In the hardest-hit city in a state already hit hard by coronavirus, Chelsea Police Chief Brian Kyes said officers can’t let their guard down for a moment.

“You never know how many people are carrying the virus,” Kyes told Emily Rooney on WGBH News’ Greater Boston Thursday. “So, what we do is we operate under the general principle that everyone is infected. Everyone.”

In Chelsea, roughly five percent of residents has tested positive for coronavirus — more than one and a half times the rate of infection in the city with the second highest number of known cases per capita, Brockton, which has a little under three percent.

The chief says the department is tracking the location of those infections to help keep his officers safe.

“We don’t get the names of the individuals that have been infected, but we do get the addresses of where they reside,” he explained. “We enter it into our record management system database, so in the event that I or someone else got a call to go to a given address, a hazard flag will pop up on the screen that dispatchers see and they’ll alert the officers that there’s a confirmed isolation … so officers know to take additional precautions.”

Kyes said his department has been lucky when it comes to such precautions. While first responders in some communities are struggling to get a hold of enough personal protective equipment, or P.P.E., Chelsea Police already had some on hand to protect officers against the potent synthetic opioid fentanyl.

“We’ve had what we call Tyvek suits and masks and eye protection and certainly gloves for the longest time,” he said. “We’ve been experiencing problems in Chelsea going back a bit with fentanyl … so we’ve been really learning how to protect ourselves, not knowing what we’re going to encounter when we go into certain homes.”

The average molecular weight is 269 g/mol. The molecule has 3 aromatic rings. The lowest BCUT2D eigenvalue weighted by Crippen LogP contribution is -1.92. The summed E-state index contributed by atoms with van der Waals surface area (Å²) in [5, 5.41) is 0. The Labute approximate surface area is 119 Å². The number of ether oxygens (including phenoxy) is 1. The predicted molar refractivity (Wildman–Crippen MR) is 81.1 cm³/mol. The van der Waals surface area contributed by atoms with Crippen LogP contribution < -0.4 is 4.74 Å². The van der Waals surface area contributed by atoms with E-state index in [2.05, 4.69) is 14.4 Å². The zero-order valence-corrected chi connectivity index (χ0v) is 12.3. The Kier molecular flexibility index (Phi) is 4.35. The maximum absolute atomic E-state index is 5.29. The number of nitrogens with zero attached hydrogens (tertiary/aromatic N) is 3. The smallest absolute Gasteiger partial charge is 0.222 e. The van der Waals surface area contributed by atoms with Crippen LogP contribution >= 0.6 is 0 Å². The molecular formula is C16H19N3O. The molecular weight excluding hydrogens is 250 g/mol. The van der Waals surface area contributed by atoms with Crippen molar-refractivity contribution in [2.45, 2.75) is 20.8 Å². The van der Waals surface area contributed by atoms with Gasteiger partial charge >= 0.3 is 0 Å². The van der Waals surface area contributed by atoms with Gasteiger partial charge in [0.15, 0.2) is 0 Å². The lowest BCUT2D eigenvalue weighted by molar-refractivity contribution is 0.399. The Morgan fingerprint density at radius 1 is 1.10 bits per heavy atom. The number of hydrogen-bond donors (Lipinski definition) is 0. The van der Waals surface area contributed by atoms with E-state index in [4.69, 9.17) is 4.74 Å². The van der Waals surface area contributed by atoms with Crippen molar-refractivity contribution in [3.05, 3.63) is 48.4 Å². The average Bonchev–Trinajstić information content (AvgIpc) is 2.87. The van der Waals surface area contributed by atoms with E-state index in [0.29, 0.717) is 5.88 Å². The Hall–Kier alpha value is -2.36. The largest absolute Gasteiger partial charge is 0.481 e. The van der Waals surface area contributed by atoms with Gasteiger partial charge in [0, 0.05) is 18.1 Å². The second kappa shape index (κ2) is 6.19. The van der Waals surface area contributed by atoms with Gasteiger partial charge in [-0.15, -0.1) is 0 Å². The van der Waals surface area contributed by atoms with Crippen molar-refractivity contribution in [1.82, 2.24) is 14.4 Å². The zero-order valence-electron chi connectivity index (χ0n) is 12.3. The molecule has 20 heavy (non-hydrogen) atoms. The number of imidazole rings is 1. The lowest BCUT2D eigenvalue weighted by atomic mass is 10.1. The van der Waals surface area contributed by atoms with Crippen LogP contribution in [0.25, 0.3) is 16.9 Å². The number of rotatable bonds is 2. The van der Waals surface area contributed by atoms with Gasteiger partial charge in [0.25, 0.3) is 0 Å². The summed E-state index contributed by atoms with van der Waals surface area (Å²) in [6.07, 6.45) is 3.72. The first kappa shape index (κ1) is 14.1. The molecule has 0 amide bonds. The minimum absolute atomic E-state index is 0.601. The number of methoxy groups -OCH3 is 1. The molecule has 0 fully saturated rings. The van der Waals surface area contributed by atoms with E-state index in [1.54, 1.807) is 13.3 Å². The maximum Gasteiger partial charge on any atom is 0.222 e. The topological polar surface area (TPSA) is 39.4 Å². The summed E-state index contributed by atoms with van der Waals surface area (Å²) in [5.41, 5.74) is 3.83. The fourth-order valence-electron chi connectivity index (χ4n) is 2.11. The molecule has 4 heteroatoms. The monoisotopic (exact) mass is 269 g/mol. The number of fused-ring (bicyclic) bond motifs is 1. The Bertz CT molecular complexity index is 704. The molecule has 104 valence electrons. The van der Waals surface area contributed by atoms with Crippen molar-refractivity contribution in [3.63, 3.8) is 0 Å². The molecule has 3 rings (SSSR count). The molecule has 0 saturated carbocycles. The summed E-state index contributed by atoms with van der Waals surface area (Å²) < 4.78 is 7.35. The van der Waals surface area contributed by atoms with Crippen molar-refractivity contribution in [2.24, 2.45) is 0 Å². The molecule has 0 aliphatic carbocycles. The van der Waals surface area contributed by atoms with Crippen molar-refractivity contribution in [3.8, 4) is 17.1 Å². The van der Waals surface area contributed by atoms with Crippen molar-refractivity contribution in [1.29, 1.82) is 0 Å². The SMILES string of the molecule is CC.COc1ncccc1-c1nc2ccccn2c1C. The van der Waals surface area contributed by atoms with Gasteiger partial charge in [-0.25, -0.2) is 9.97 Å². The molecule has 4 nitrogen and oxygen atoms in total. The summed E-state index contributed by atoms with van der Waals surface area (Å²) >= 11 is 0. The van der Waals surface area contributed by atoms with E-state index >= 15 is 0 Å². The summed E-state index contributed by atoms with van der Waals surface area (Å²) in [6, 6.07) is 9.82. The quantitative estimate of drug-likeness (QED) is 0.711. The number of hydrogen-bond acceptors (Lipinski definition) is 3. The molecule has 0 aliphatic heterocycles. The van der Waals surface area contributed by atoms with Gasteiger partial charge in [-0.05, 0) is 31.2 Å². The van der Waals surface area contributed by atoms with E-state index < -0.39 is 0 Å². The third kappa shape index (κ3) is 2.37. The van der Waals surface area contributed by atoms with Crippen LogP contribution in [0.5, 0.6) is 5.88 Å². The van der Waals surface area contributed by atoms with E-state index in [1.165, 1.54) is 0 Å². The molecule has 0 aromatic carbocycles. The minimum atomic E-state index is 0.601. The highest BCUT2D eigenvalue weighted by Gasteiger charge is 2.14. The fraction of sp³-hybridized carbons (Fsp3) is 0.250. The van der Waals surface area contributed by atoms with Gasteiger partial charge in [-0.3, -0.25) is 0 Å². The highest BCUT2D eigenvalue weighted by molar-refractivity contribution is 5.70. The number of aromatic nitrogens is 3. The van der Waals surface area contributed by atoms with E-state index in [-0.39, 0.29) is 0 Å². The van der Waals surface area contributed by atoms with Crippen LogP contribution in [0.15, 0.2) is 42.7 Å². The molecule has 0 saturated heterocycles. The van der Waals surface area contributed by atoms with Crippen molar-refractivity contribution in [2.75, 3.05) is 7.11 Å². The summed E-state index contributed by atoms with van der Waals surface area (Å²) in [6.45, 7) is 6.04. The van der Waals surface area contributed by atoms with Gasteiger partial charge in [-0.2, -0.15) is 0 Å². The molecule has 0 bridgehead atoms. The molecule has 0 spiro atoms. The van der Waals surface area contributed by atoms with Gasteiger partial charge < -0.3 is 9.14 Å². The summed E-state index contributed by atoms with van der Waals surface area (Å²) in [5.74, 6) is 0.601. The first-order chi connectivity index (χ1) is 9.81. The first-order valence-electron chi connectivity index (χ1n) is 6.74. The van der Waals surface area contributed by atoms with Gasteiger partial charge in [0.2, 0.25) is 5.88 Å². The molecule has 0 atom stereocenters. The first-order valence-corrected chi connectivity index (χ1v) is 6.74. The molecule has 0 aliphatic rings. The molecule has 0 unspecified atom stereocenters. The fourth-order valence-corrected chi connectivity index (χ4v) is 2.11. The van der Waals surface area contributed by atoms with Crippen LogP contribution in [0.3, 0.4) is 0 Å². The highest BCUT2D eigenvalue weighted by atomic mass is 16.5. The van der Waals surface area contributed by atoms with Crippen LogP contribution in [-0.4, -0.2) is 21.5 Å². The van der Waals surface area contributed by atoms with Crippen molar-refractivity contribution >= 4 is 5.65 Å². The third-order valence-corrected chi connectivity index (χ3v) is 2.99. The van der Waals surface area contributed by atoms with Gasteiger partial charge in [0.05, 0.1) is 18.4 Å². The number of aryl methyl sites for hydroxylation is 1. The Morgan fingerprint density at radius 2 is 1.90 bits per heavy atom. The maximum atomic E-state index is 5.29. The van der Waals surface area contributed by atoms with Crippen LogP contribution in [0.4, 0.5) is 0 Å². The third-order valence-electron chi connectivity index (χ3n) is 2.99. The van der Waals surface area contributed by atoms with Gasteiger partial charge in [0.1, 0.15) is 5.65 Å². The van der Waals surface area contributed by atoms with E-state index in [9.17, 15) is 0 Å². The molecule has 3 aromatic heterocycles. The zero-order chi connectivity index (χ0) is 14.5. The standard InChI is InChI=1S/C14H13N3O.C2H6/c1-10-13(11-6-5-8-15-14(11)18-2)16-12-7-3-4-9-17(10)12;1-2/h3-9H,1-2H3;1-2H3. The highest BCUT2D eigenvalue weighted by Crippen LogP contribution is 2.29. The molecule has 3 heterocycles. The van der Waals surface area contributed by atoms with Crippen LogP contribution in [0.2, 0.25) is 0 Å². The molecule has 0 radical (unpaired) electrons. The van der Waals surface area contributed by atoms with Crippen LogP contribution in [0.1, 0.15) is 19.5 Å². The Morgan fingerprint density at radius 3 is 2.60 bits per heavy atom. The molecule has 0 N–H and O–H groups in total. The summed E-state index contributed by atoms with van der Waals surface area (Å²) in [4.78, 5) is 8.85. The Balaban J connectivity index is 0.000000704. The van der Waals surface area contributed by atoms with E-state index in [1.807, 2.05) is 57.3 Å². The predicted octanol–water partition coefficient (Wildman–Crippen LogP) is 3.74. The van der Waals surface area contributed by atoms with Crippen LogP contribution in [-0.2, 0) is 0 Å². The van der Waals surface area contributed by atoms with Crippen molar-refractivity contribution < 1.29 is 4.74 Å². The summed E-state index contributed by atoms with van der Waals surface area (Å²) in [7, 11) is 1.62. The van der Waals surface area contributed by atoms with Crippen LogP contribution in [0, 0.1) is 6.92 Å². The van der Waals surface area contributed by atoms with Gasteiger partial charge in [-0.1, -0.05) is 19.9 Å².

So far, the mitigation strategies seem to be working. Kyes said, out of 111 total officers, his department has had relatively few official cases of COVID-19.

“No one’s been hospitalized. We’ve had three officers that have tested positive. Two of them have since returned to duty; the third is due to return soon, hopefully early next week,” he said.

These days, it’s safer for both the department and the public if officers don’t have to bring anyone down to the station. But when it comes to cases of domestic violence, Kyes said they have had to make more arrests than usual.

“We really don’t wanna arrest anybody if we don’t have to; we don’t wanna bring anyone into the building. But there are some situations involving intimate partner violence where we’re really left with no choice,” he said. “In Chelsea, we were averaging probably one arrest per day as a result of domestic violence. It turned into one and a half, it turned into two, and now we’re about three arrests per day.”

“Right now, yeah, the numbers are definitely starting to creep up,” he added.

As the pandemic continues and the economic crisis it has caused worsens, Kyes — who is also the president of Massachusetts Major City Chiefs of Police — said he is looking out for spikes in other kinds of crime, too.

“The concern is, with the economic downfall, when people start losing their jobs or getting laid off, when they have to put food on their plate, we may see larcenies increase, shoplifting, perhaps robberies,” he said. “So, we’re bracing for that.”

But so far, Kyes said, crime overall is down.

“Surprisingly it is. I know that’s the case across the Commonwealth. I believe it’s the case across the country,” he said. “Knock on wood, everything else is down.”